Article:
A look at the legacy of Barack Obama
David L. Horne, PH.D. | 1/19/2017, midnight
In a lot of ways, it is too early to properly evaluate the presidency of Barack Obama.
Such a process regularly needs to marinate for a while, and let more facts of a particular presidency come out. That truism has not stopped the mad rush to get evaluations and comparisons done, however.
In 2010, a Siena College Research Institute survey ranked Mr. Obama number 15 of 43 previous U.S. presidents. A 2012 NewsWeek survey ranked Mr. Obama as number 10 among the 43 previous presidents. Nate Silver’s 2013 survey, based on an amalgamation of various rankings, put Mr. Obama at number 17 among previous presidents. A very recent survey of 391 presidential scholars and experts in politics, as members of the American Political Science Association, ranked Mr. Obama as the 18th most successful U.S. president. In February, 2015, the Brookings Institute, a Washington think tank, also ranked Mr. Obama 18th. Coincidentally, George W. Bush, currently ranked the worst U.S. President of all, thinks that Donald Trump, will replace him as the worst.
In one of his final interviews aired this week, President Obama said that being president was akin to being a relay runner; you get elected, take the baton and run your part of the race as best you can, and hopefully gain or hold a lead, then pass the baton off to the president next in line. The presidency is about successfully handling your part of the race, then moving on.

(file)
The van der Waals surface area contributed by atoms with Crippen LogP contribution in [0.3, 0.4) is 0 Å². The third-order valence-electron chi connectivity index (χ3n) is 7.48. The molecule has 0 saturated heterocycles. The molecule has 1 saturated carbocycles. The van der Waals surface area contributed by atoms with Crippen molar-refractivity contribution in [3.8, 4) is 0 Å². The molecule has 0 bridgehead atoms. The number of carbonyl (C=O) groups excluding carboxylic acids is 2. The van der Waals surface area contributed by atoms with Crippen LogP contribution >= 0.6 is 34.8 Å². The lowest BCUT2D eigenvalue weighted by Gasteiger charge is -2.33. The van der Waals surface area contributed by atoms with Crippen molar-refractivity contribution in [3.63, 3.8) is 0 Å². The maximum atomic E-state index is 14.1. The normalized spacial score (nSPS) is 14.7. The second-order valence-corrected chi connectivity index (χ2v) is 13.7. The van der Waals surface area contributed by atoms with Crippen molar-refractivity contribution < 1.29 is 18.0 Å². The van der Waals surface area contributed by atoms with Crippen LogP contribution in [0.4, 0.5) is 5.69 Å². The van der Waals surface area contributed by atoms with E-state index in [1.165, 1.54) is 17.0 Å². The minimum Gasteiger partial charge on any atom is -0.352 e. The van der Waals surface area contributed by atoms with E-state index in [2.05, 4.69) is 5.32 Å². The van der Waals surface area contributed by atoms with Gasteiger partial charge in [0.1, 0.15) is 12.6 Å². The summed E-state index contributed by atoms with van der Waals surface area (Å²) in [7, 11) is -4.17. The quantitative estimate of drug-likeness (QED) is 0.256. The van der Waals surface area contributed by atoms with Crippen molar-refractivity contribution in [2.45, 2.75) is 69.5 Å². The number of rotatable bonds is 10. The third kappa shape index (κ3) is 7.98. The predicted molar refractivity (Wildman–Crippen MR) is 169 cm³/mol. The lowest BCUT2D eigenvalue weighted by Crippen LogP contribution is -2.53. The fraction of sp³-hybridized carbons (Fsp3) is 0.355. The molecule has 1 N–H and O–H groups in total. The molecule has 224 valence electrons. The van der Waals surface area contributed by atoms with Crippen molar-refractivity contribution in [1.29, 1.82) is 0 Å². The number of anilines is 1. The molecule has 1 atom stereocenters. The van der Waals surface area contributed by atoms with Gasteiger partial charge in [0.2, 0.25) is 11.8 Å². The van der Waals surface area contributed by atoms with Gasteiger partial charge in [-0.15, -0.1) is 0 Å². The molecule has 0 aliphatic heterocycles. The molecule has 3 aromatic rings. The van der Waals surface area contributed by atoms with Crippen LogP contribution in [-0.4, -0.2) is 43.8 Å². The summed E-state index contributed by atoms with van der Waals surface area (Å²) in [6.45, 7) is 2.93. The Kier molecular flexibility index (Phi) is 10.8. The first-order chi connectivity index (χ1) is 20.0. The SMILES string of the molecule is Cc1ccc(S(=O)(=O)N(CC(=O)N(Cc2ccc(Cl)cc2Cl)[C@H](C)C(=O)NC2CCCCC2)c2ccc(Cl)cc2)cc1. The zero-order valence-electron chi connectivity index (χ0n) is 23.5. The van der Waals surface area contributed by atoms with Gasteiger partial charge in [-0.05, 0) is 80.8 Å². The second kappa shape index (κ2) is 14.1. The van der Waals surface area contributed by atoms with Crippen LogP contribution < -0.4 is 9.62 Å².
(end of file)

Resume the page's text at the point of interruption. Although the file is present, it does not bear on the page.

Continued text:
Did President Obama run his segment successfully?
He had all the elements thrown at him to thwart him: rain, sleet, mud, ice, and a unified, obdurate Republican Party willing to trip him, push him, and otherwise block his way. He was jostled more than once by other runners. But was he successful, still? While sympathy may go to the fallen, so will disappointment and disdain.
When he first took office in January,
2009, the Great Recession was in full effect. Unemployment was more than 10 percent and rising, the country’s financial system was tipping on the brink of collapse, the global financial system was imploding, the USA had more than 183,000 combat troops fighting in two very costly wars without end, a majority of Americans, especially children, had no healthcare insurance, the American auto industry was speeding its way toward death, and the country’s budget deficit was more than $1 trillion dollars and rising, among other challenges.
The lone advantages he had against this phalanx were Democratic majorities in both houses of Congress (at least until January 2011), a large electoral mandate, and world-wide popularity that wanted him to succeed. He also had, he said, a dogged determination to get the job done. While he had preached hope and faith, he was a pragmatist when it came to dealing with the problems at hand.
With him at the helm, the auto industry was saved; a federal stimulus package was legislated, disseminated, and worked; universal healthcare was instituted; unemployment was cut in half; employment hit a sustained growth stride; and ground troops in at least the Iraq war were substantially reduced and Iraqis were trained to fight their own battles.